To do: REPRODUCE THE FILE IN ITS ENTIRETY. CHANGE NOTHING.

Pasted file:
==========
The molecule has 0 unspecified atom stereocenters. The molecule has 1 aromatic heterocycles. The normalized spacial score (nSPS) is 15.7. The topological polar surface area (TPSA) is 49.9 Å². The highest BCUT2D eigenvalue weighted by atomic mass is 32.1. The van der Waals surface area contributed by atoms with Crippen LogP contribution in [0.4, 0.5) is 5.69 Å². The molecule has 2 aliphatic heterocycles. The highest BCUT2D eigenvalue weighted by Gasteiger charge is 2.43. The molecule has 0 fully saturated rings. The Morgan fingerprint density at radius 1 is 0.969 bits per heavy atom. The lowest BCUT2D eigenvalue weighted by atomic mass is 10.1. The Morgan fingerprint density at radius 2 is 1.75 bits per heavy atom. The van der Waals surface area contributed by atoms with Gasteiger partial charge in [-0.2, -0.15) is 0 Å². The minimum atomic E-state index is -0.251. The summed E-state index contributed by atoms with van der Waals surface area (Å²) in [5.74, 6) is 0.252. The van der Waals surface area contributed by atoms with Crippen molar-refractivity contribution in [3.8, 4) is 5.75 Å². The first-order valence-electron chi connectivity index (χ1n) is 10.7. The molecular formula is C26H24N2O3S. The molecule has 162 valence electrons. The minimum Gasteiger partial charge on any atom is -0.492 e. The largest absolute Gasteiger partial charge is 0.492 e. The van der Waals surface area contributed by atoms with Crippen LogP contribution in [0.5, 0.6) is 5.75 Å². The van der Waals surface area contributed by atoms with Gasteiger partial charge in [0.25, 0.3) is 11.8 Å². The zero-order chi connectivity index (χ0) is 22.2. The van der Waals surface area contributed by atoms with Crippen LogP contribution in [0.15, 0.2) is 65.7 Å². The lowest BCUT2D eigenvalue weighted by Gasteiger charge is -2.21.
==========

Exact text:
The molecule has 0 unspecified atom stereocenters. The molecule has 1 aromatic heterocycles. The normalized spacial score (nSPS) is 15.7. The topological polar surface area (TPSA) is 49.9 Å². The highest BCUT2D eigenvalue weighted by atomic mass is 32.1. The van der Waals surface area contributed by atoms with Crippen LogP contribution in [0.4, 0.5) is 5.69 Å². The molecule has 2 aliphatic heterocycles. The highest BCUT2D eigenvalue weighted by Gasteiger charge is 2.43. The molecule has 0 fully saturated rings. The Morgan fingerprint density at radius 1 is 0.969 bits per heavy atom. The lowest BCUT2D eigenvalue weighted by atomic mass is 10.1. The Morgan fingerprint density at radius 2 is 1.75 bits per heavy atom. The van der Waals surface area contributed by atoms with Gasteiger partial charge in [-0.2, -0.15) is 0 Å². The minimum atomic E-state index is -0.251. The summed E-state index contributed by atoms with van der Waals surface area (Å²) in [5.74, 6) is 0.252. The van der Waals surface area contributed by atoms with Crippen molar-refractivity contribution in [3.8, 4) is 5.75 Å². The first-order valence-electron chi connectivity index (χ1n) is 10.7. The molecular formula is C26H24N2O3S. The molecule has 162 valence electrons. The minimum Gasteiger partial charge on any atom is -0.492 e. The largest absolute Gasteiger partial charge is 0.492 e. The van der Waals surface area contributed by atoms with Crippen LogP contribution in [0.5, 0.6) is 5.75 Å². The van der Waals surface area contributed by atoms with Gasteiger partial charge in [0.25, 0.3) is 11.8 Å². The zero-order chi connectivity index (χ0) is 22.2. The van der Waals surface area contributed by atoms with Crippen LogP contribution in [0.15, 0.2) is 65.7 Å². The lowest BCUT2D eigenvalue weighted by Gasteiger charge is -2.21.